Multiple trophic groups regulate the functioning of tropical shallow lakes

Moi, D; Romero, Gustavo Q.; Antiqueira, Pablo; Mormul, Roger Paulo; Teixeira de Mello, Franco; Bonecker, Claudia

Lake in Brazil

Human activities influence virtually all ecosystems around the globe, which has caused loss of trophic groups (trophic groups are defined as group of organisms within an ecosystem that occupy the same level in a food web) of the ecosystems in intensity never before recorded. Despite this, the importance of multiple trophic groups (that is, multitrophic diversity) in maintaining multiple ecosystem functions (that is, multifunctionality) remains unclear, especially in highly diverse aquatic ecosystems where studies are lacking. This represents a critical knowledge gap, taking into account the increasing loss of trophic groups at a global scale. Thus, understanding how different trophic groups influences multifunctionality is crucial to better predict the ecological consequences of the loss of trophic groups. For the first time, we studied how the richness of multiple trophic groups influence the functioning of highly diverse aquatic ecosystems. We used 16 years database from three highly diverse tropical shallow lakes, which included nine different trophic  groups (for example, vertebrate predators, herbivorous, detritivorous, and omnivorous, besides primary producers, small-size filter feeders, small omnivorous carnivores, phagotrophic protists, and invertebrate omnivorous) and 14 ecosystem functions, such as phosphorus available, nitrogen available, percentage of dissolved oxygen, organic matter available, chlorophyll-a of phytoplankton, chlorophyll-a of periphyton, biomass of piscivorous, omnivorous-invertivorous, detritivorous, and herbivorous, and abundance of Amoeba testacea, rotifera, microcrustacean, and chironomidae. We would like to understand how the richness of single trophic groups and multitrophic richness affect multifunctionality. We also wanted to know the consequences of the loss of any trophic groups to ecosystem multifunctionality, and how interactions among trophic groups influence multifunctionality.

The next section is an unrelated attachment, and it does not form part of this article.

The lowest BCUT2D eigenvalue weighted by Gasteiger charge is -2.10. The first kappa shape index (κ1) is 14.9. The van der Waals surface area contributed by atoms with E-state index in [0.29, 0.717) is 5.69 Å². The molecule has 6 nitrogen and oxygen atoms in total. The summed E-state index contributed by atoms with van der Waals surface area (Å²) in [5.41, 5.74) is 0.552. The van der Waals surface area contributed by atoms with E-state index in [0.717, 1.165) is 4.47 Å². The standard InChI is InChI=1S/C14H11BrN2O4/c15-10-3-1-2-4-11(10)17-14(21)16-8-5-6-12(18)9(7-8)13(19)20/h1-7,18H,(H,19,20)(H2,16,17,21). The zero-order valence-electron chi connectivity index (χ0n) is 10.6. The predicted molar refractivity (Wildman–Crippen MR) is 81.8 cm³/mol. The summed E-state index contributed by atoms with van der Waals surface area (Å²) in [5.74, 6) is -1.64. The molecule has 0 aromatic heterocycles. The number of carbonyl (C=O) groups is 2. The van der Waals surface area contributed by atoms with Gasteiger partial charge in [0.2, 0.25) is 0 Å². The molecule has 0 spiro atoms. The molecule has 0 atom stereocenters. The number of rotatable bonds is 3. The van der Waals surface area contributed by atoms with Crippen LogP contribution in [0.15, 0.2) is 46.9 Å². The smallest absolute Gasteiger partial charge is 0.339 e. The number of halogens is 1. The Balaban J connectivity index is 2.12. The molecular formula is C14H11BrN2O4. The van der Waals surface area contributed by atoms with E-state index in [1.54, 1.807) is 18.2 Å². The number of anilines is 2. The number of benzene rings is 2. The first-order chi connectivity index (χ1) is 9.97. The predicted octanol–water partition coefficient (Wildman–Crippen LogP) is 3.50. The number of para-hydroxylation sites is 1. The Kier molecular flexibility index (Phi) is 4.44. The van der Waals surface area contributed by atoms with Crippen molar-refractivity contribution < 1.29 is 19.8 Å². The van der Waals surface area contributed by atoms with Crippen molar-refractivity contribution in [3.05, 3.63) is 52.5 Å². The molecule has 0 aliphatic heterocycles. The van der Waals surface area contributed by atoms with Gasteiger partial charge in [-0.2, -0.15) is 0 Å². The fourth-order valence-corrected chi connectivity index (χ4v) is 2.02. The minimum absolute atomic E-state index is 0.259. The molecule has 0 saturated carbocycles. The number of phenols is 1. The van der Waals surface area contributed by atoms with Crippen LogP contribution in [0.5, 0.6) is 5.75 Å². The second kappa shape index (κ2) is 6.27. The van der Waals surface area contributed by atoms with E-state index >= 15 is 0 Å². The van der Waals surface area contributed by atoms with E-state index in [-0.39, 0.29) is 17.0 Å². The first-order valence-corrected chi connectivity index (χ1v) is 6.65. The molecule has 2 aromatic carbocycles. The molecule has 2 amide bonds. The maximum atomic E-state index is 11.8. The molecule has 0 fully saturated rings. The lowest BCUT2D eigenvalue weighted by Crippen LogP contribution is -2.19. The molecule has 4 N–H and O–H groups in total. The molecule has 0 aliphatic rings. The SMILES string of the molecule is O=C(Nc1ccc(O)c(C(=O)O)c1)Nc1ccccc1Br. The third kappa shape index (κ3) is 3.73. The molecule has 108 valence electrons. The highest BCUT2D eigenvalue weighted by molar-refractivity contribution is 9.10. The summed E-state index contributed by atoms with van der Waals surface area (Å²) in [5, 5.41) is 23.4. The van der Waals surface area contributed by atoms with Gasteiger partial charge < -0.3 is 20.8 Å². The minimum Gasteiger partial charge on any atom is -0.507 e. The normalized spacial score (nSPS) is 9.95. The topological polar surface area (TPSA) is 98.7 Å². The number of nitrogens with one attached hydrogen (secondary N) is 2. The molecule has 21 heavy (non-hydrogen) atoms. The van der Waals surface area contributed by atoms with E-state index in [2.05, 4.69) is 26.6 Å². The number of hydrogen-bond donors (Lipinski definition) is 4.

We found that all trophic groups are important to maintain the functioning of highly diverse tropical shallow lakes, and thus, loss of any trophic group could impair multifunctionality of these lakes. We also found that the richness of trophic groups comprised of large-size species (for example, vertebrate carnivores) have a stronger positive influence on multifunctionality, but the richness of trophic groups composed of small-size species (for example, invertebrate omnivorous) is vital in fueling large size trophic groups. As we expected, the richness across multiple trophic groups is vital for the sustaining the integrity and functioning of highly diverse aquatic ecosystems. Finally, we highlight that link between multitrophic richness and multifunctionality is not limited to terrestrial ecosystems and it can be also applied to highly diverse aquatic ecosystems.

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